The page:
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J. Robinson1,2, M. Ibraimo2,3, C Pemberton-Pigott1

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Presentation on theme: "J. Robinson1,2, M. Ibraimo2,3, C Pemberton-Pigott1"— Presentation transcript:

1 The Uncontrolled Cooking Test: Measuring Three-Stone Fire Performance in Northern Mozambique
J. Robinson1,2, M. Ibraimo2,3, C Pemberton-Pigott1 1. SeTAR Centre, University of Johannesburg 2. Department of Geography, Environmental Management and Energy Studies, University of Johannesburg 3. Department of Physics, Eduardo Mondlane University, Maputo, Mozambique DUE th April 2011

2 Background Importance of domestic biomass use in Mozambique
80% energy consumed is biomass 71% live in rural areas Characterize energy baseline of rural villages 2010 field research programme 2008 socio-economic study by M. Ibraimo Muculuone village, Nampula Province, northern Mozambique Rural, poor, off-grid, subsistence farming Heavy reliance (92%) on firewood and three-stone fire Aims Measure baseline cooking energy patterns Provide data and experience for testing methodology devt.

3 Study Site Nampula Province Muculuone Village DUE 2011

4 Cooking Technology and Fuel
Three-stone fire Cooking Xima DUE 2011

5 Measuring Stove Performance
Laboratory or Field Trade-off between variability and relevance (task) Kitchen Performance Test (KPT) Fuel savings averaged over 3-7 days (kg/person/day) Resource intensive High variance (CoV 30-50%) Controlled Cooking Test (CCT) Fuel consumed in cooking a standard meal (kg wood/Kg food) Less intensive Moderate variance (CoV 10-30%), representative? Middle ground? DUE 2011

6 The Uncontrolled Cooking Test (UCT)
Measure real world performance of a cooking system Meal not constrained, measuring as a household cooks Wood used, food cooked (MJ wood/kg food) Shorter time per test = more tests or less people Stronger and more representative data set with a better measure of inherent variability of real world use But can the test method show less variance than the KPT and in doing so use the same or less resources? i.e. Detect a significant difference between a baseline and ‘improved’ scenario with a smaller sample size If yes, of real use to carbon and development projects DUE 2011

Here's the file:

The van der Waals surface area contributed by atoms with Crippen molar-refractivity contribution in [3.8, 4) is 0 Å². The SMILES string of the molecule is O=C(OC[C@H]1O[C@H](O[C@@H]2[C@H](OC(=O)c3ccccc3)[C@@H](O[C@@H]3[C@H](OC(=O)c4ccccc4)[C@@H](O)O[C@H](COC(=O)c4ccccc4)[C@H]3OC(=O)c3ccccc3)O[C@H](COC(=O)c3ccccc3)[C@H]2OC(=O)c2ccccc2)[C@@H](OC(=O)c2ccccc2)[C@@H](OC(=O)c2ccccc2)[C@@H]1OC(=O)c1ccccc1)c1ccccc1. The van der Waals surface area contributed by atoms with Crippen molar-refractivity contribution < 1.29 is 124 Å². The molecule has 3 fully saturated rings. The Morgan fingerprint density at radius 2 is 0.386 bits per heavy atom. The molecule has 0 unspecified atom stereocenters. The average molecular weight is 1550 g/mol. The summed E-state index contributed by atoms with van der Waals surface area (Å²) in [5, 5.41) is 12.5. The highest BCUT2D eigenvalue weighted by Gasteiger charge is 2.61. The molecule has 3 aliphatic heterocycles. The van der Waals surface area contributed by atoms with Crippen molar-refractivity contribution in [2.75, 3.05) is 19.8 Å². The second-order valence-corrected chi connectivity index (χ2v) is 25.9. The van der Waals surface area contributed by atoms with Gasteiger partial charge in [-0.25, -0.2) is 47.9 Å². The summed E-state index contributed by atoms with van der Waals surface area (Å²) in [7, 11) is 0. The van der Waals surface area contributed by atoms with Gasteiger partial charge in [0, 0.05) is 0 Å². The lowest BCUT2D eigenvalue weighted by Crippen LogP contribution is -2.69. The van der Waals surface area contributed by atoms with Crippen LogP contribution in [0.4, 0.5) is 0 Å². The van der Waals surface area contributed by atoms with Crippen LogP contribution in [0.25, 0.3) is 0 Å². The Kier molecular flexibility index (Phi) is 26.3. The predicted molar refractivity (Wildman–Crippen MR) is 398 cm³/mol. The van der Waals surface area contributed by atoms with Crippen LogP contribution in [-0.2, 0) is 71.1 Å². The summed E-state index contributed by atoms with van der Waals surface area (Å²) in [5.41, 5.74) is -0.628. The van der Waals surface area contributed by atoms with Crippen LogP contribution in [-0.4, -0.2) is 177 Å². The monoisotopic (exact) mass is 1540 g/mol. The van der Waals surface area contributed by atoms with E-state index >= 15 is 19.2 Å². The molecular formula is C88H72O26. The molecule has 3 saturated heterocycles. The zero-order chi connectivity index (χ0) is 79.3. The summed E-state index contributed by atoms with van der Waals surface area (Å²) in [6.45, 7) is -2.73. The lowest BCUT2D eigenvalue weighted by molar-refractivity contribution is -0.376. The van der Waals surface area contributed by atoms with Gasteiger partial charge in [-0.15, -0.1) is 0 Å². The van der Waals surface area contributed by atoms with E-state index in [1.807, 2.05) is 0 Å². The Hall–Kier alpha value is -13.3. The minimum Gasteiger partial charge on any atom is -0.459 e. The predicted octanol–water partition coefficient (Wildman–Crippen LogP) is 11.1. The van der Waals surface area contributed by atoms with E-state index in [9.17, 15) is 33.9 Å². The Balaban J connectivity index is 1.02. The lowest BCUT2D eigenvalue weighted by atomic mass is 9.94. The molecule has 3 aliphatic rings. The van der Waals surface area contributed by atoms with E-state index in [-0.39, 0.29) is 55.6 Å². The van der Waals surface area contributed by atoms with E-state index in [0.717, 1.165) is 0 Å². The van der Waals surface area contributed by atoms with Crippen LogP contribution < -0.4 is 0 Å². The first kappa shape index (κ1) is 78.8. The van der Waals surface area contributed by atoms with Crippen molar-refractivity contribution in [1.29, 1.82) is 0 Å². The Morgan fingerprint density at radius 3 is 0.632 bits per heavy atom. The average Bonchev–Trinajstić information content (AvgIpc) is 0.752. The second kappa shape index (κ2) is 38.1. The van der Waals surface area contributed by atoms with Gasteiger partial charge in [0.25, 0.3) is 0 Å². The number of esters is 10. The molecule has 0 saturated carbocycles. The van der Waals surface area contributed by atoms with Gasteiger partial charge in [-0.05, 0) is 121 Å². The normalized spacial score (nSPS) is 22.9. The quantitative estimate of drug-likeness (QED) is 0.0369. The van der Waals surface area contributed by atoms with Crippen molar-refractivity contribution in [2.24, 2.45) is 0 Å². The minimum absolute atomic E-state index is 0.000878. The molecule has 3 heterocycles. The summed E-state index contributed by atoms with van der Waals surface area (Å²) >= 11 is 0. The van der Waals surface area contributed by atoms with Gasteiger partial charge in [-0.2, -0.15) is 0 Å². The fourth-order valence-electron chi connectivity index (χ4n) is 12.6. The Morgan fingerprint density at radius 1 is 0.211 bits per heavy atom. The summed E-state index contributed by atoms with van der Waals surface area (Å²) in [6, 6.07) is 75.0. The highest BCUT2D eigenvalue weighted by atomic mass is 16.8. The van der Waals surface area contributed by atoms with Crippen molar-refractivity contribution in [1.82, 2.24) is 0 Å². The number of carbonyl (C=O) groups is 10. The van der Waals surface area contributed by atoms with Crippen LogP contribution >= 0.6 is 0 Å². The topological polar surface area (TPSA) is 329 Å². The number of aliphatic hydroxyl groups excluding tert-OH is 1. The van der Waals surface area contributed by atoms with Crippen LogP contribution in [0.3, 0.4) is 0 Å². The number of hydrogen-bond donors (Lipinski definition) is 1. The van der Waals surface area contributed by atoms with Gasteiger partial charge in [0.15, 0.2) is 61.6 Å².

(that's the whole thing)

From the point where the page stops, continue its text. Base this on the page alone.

7 General Results 29 UCT’s in 24 households over 4 days, 3 tests rejected Wood Average MCwet 13.1%, LHV (ARAF) 16.7 MJ kg-1 General observations All households disposed of char Average 5.0 ± 1.6 people per household 77% households cooked using 2 pots sequentially 58% cooked indoors Uniform operating method for three stone fire DUE 2010

8 UCT Results (1) Results presented as ‘no char’ and ‘with char’
High variance for time and food mass 20% difference in SFC due to char SFC (no char) of 12.1 MJ wood per kg food SFC CoV 25-30% is less than for KPT

9 UCT Results (2) Specific Fuel Consumption (no char case)
R2 = 0.79 shows strong correlation Linear relationship Variance around best fit DUE 2011

10 Conclusions and Recommendations
UCT proved a capable and viable method Captured key user behaviour Less variation than typically reported by KPT (one case) Offers potential to detect a statistically significantly difference between baseline and ‘improved’ stove by using less resources Future work Variability, error and sample size Statistical treatments (non linear) Correlate laboratory and field performance

11 Acknowledgements Vincent Molapo (UJ SeTAR) and Fabiano Simao (UEM)
Village elders and households in Muculuone NRF/ NRI funded SAMOZ programme - Prof H. Winkler (UJ) and Prof M. Falcão (UEM) UJ Quick Wins Programme, Volkswagen Stiftung Biomodels project through the IER, Uni. of Stuttgart GTZ BECCAP/ProBEC for funding of UJ SeTAR centre and loan of vehicle.

12 Questions?

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